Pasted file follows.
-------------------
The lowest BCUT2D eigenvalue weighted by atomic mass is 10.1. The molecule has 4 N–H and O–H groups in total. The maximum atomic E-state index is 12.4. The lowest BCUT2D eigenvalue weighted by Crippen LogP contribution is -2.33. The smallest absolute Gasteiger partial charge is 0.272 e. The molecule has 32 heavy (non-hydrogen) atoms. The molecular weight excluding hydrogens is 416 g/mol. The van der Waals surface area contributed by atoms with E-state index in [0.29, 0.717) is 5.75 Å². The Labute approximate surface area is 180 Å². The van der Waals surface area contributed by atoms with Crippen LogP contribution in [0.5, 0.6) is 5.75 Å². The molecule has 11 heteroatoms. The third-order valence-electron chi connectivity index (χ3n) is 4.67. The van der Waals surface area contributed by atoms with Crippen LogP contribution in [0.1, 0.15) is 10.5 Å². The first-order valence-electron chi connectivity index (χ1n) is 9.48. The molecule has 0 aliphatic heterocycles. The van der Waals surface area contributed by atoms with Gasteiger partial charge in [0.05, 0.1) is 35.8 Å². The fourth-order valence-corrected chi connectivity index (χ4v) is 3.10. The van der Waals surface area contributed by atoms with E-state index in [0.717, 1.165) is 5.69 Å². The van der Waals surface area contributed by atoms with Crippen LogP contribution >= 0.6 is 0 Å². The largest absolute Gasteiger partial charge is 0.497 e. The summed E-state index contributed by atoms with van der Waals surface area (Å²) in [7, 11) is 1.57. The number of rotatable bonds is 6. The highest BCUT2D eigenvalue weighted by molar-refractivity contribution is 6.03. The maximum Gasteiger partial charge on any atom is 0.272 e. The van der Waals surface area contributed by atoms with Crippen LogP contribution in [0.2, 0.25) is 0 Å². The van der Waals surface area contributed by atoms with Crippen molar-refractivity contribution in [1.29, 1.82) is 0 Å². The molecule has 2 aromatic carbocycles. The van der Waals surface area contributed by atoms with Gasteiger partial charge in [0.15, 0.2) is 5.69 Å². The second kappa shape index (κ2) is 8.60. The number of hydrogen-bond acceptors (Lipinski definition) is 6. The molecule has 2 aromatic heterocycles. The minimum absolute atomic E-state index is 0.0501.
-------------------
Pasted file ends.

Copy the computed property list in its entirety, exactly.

The lowest BCUT2D eigenvalue weighted by atomic mass is 10.1. The molecule has 4 N–H and O–H groups in total. The maximum atomic E-state index is 12.4. The lowest BCUT2D eigenvalue weighted by Crippen LogP contribution is -2.33. The smallest absolute Gasteiger partial charge is 0.272 e. The molecule has 32 heavy (non-hydrogen) atoms. The molecular weight excluding hydrogens is 416 g/mol. The van der Waals surface area contributed by atoms with E-state index in [0.29, 0.717) is 5.75 Å². The Labute approximate surface area is 180 Å². The van der Waals surface area contributed by atoms with Crippen LogP contribution in [0.5, 0.6) is 5.75 Å². The molecule has 11 heteroatoms. The third-order valence-electron chi connectivity index (χ3n) is 4.67. The van der Waals surface area contributed by atoms with Crippen LogP contribution in [0.1, 0.15) is 10.5 Å². The first-order valence-electron chi connectivity index (χ1n) is 9.48. The molecule has 0 aliphatic heterocycles. The van der Waals surface area contributed by atoms with Gasteiger partial charge in [0.05, 0.1) is 35.8 Å². The fourth-order valence-corrected chi connectivity index (χ4v) is 3.10. The van der Waals surface area contributed by atoms with E-state index in [0.717, 1.165) is 5.69 Å². The van der Waals surface area contributed by atoms with Crippen LogP contribution >= 0.6 is 0 Å². The largest absolute Gasteiger partial charge is 0.497 e. The summed E-state index contributed by atoms with van der Waals surface area (Å²) in [7, 11) is 1.57. The number of rotatable bonds is 6. The highest BCUT2D eigenvalue weighted by molar-refractivity contribution is 6.03. The maximum Gasteiger partial charge on any atom is 0.272 e. The van der Waals surface area contributed by atoms with Crippen LogP contribution in [0.2, 0.25) is 0 Å². The van der Waals surface area contributed by atoms with Crippen molar-refractivity contribution in [1.29, 1.82) is 0 Å². The molecule has 2 aromatic carbocycles. The van der Waals surface area contributed by atoms with Gasteiger partial charge in [0.15, 0.2) is 5.69 Å². The second kappa shape index (κ2) is 8.60. The number of hydrogen-bond acceptors (Lipinski definition) is 6. The molecule has 2 aromatic heterocycles. The minimum absolute atomic E-state index is 0.0501.